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Adam Montgomery must appear at sentencing after conviction in daughter Harmony's murder, judge rules

Adam Montgomery must attend sentencing in daughter's murder, judge rules
Adam Montgomery must attend sentencing in daughter's murder, judge rules 00:22

CONCORD, N.H. — After being allowed to skip trial proceedings as he was convicted in the murder of his daughter Harmony, Adam Montgomery will be required to attend his sentencing next month in New Hampshire.

A judge has ruled that Montgomery, convicted of killing his 5-year-old daughter, must appear in person for his sentencing in May.

Adam Montgomery did not attend murder trial

Adam Montgomery, 34, had attended his first day of jury selection in February, but did not come to court during his two-week trial. Police believe that his daughter, Harmony Montgomery, was killed nearly two years before she was reported missing in 2021. Her body was never found.

Montgomery's lawyer recently asked for him to be excused from his scheduled May 9 sentencing in Manchester, saying Montgomery has maintained his innocence on charges of second-degree murder, second-degree assault and witness tampering. He had admitted to abuse of a corpse and falsifying evidence.

State law says that in second-degree murder cases, "The defendant shall personally appear in court when the victim or victim's next of kin addresses the judge, unless excused by the court."

Adam Montgomery and Harmony Montgomery. Manchester Police

Sheriff's office to take "all necessary steps"

The attorney general's office said in March that Harmony Montgomery's next of kin and others would be addressing the judge at the sentencing, so it was mandatory for Adam Montgomery to show up.

"Although the statute allows the judge to exercise its discretion to excuse a defendant from this obligation, the court does not find that the defendant has raised an adequate factual or legal basis to do so here," Judge Amy Messer wrote in her order Friday.

Messer wrote that the county sheriff's office "shall take all necessary steps" to ensure that Montgomery appears in person.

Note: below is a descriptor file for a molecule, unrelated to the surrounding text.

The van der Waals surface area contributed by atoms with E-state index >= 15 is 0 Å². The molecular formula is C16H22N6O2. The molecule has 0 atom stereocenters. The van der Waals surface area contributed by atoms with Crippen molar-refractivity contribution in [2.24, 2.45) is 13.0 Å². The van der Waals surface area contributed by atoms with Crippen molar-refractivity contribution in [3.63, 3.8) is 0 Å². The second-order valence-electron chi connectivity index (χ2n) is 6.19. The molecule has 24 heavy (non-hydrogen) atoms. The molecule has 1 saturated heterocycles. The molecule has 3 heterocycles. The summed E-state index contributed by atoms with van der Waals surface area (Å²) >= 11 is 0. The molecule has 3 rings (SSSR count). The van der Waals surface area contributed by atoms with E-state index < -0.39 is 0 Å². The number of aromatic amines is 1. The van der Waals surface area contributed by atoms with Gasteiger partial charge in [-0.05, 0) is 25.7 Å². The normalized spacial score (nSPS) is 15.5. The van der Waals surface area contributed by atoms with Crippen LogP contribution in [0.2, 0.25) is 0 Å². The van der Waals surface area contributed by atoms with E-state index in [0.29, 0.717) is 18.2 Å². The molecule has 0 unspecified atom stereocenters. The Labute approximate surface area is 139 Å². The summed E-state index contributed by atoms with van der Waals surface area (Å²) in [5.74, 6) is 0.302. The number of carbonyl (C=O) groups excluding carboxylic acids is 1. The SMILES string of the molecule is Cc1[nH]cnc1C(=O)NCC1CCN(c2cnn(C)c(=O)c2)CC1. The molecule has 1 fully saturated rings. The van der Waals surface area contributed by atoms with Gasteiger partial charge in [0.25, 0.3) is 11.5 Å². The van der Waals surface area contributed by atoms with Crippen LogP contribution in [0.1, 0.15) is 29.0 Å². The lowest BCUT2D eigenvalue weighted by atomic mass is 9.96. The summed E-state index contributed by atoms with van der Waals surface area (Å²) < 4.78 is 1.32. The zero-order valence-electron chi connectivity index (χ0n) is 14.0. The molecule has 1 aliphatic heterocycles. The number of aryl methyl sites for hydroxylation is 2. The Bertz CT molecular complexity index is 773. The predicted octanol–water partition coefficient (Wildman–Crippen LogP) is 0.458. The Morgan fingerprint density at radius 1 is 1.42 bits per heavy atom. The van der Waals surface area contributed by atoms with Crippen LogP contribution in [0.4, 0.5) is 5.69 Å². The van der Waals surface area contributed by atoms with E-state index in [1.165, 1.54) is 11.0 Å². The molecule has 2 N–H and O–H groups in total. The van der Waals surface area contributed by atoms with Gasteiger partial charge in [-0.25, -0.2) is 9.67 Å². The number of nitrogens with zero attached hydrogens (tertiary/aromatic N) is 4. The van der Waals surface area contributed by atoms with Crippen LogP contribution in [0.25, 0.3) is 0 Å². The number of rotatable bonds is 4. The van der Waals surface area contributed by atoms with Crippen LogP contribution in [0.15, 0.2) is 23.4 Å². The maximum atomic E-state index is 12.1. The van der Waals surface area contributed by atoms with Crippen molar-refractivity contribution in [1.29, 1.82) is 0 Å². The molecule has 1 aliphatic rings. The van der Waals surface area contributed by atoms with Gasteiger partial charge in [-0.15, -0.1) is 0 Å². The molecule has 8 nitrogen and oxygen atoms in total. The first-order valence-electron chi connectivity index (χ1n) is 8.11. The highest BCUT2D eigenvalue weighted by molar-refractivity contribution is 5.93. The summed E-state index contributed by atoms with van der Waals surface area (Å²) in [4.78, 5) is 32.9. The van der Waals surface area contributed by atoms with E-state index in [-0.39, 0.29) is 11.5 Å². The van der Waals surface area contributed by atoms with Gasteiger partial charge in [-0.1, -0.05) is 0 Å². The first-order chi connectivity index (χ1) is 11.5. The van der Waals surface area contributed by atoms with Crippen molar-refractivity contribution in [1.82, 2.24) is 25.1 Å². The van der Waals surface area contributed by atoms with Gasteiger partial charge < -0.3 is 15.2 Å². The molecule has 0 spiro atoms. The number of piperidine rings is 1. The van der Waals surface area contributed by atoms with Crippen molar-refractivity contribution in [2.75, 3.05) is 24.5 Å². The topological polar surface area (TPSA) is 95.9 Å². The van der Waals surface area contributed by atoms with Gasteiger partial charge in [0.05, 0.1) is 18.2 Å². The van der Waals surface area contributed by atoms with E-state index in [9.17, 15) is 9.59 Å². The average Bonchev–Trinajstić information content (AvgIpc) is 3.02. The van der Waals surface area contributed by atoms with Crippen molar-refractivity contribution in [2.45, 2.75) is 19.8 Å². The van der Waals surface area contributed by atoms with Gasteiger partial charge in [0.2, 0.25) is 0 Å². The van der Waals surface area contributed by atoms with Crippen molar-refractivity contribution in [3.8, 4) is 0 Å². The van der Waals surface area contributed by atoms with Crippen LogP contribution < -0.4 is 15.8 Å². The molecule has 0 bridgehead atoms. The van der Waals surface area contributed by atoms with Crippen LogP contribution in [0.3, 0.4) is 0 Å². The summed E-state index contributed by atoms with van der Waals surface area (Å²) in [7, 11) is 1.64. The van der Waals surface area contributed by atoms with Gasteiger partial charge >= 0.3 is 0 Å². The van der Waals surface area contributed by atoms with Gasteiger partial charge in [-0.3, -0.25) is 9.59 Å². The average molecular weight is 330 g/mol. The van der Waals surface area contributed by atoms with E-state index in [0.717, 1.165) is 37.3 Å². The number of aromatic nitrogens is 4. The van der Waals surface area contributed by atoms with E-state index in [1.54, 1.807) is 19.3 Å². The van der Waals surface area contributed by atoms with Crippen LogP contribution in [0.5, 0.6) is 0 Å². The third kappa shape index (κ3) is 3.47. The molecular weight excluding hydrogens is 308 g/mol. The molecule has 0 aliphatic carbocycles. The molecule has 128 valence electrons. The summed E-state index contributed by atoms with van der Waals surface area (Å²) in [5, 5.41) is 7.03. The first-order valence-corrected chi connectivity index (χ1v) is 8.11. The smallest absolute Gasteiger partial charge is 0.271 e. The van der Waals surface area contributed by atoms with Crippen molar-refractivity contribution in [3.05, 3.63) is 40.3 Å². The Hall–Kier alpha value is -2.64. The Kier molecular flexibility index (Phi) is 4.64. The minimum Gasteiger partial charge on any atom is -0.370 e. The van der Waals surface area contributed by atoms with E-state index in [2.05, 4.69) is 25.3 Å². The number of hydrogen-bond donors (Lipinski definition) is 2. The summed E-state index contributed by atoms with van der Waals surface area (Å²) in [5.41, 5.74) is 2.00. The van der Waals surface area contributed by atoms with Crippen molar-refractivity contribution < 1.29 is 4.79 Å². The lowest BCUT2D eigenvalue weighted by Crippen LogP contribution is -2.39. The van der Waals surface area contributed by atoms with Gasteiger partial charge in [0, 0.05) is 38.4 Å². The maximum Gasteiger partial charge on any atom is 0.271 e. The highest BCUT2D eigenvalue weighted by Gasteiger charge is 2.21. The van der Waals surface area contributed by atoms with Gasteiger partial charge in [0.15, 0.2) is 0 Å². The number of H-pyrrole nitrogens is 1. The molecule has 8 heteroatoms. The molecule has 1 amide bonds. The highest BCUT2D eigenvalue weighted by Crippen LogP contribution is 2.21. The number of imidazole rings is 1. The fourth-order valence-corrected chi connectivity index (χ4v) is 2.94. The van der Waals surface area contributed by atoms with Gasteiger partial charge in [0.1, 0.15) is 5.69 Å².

Harmony Montgomery case spurred action from lawmakers

The Montgomery case spurred a bill in the state Legislature requiring people charged with serious crimes to be present for the reading of verdicts and at sentencing hearings. The bill passed in the House and awaits action in the Senate.

Last year, Montgomery proclaimed his innocence in the death of his daughter, saying in court he loved Harmony Montgomery "unconditionally." His lawyers suggested that the girl died while she was with her stepmother.

He faces a sentence of 35 years to life in prison on the second-degree murder charge. He's currently serving a minimum sentence of 32 1/2 years in prison on unrelated gun charges.

The stepmother, Kayla Montgomery, is expected to be released on parole in May after serving an 18-month sentence for perjury. She testified that her husband killed Harmony Montgomery on Dec. 7, 2019, while the family lived in their car. Kayla Montgomery said he was driving to a fast food restaurant when he turned around and repeatedly punched Harmony in the face and head because he was angry that she was having bathroom accidents in the car.

She said he then hid the body in the trunk of a car, in a ceiling vent of a homeless shelter and in the walk-in freezer at his workplace before disposing of it in March 2020.

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